In 1920, on the third anniversary of the October Revolution, dramatist Nikolai Evreinov directed a cast of 10,000 actors, dancers, and circus performers—as well as a convoy of armored cars and tanks—in The Storming of the Winter Palace. The mass spectacle, presented in and around the real Winter Palace in Petrograd, was intended to recall the storming as the beginning of the October Revolution. But it was a deceptive reenactment because, in producing the events it sought to reenact, it created a new kind of theater, agit-drama, promulgating political propaganda and deliberately breaking down the distinction between performers and spectators.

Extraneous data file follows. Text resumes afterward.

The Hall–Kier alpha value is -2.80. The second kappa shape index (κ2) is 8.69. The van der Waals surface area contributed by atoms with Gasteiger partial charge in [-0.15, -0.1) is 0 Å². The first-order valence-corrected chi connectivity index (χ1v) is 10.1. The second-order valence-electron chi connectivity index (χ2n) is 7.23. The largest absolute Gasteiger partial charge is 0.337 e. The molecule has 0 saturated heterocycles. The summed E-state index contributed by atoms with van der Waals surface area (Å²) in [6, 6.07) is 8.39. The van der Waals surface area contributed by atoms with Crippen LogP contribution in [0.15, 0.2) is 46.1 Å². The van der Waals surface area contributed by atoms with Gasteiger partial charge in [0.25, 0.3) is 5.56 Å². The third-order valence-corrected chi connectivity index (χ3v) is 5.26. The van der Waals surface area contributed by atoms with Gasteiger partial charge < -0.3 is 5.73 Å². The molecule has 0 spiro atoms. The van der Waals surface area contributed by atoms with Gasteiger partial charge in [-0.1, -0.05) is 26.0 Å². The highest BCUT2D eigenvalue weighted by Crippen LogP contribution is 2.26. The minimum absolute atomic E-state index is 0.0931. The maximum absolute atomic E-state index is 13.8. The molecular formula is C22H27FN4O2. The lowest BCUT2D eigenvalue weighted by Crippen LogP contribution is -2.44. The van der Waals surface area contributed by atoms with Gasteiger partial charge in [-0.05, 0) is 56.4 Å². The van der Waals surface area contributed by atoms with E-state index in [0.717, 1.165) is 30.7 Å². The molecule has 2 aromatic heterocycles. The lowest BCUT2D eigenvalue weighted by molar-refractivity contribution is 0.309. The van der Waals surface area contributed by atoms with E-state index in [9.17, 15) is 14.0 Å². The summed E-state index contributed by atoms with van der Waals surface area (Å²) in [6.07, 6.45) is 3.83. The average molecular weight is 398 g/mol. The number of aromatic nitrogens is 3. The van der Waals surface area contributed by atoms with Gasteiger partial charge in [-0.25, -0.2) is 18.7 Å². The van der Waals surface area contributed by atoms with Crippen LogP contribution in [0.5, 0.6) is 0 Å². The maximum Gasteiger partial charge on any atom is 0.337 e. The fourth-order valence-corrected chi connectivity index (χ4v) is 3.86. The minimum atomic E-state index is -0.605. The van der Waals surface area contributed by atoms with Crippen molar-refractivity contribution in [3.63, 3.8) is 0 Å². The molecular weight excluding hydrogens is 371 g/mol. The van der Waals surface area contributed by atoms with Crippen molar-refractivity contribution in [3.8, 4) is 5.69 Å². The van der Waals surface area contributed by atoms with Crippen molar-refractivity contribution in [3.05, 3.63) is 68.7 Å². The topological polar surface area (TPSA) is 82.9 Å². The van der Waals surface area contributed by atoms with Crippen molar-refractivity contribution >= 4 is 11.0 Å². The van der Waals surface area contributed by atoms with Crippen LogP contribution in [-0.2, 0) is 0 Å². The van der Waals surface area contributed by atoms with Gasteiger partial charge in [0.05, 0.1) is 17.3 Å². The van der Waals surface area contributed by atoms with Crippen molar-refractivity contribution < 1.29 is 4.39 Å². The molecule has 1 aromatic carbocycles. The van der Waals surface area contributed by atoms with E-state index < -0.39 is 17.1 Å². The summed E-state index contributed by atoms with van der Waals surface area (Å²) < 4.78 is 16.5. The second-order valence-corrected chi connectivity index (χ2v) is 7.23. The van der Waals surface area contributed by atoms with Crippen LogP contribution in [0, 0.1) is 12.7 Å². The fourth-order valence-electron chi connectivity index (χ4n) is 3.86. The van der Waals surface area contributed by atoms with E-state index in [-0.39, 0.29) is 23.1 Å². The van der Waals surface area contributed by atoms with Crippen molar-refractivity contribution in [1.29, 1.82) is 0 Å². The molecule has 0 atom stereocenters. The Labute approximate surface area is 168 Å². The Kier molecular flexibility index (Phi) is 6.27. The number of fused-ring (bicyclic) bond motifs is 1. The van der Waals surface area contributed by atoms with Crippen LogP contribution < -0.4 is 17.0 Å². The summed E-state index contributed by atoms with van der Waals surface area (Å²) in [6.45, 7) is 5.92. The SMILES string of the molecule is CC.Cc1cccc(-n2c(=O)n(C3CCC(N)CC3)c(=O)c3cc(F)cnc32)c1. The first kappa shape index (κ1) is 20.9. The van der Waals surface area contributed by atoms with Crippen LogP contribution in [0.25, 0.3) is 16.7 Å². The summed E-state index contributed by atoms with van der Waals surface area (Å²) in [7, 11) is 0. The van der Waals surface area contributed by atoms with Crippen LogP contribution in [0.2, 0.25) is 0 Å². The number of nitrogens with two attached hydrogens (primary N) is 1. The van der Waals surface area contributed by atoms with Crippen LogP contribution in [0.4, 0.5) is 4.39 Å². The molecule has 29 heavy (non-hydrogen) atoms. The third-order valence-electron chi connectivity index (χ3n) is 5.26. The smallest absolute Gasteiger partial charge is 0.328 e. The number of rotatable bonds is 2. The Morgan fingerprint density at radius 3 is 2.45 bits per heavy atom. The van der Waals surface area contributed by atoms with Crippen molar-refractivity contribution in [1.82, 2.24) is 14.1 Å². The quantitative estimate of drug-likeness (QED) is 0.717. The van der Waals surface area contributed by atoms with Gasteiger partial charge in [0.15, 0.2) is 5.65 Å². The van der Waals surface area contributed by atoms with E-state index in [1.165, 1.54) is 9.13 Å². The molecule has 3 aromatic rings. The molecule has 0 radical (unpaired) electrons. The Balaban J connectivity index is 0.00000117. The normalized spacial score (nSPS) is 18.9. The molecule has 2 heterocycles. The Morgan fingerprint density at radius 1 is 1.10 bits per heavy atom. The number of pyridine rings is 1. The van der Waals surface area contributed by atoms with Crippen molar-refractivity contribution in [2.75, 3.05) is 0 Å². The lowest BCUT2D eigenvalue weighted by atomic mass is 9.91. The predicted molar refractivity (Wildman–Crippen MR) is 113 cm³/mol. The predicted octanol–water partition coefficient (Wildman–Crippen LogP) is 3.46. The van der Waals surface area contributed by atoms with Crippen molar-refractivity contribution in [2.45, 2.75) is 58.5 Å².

Nikolaj Evreinov: “The Storming of the Winter Palace” tells the fascinating story of this production. Taking readers through the relevant history, the authors describe the role of The Storming of the Winter Palace in commemorating Soviet power. With a wealth of illustrations, they also show how photographs of Evreinov’s theatrical storming eventually became historical documents of the October Revolution themselves.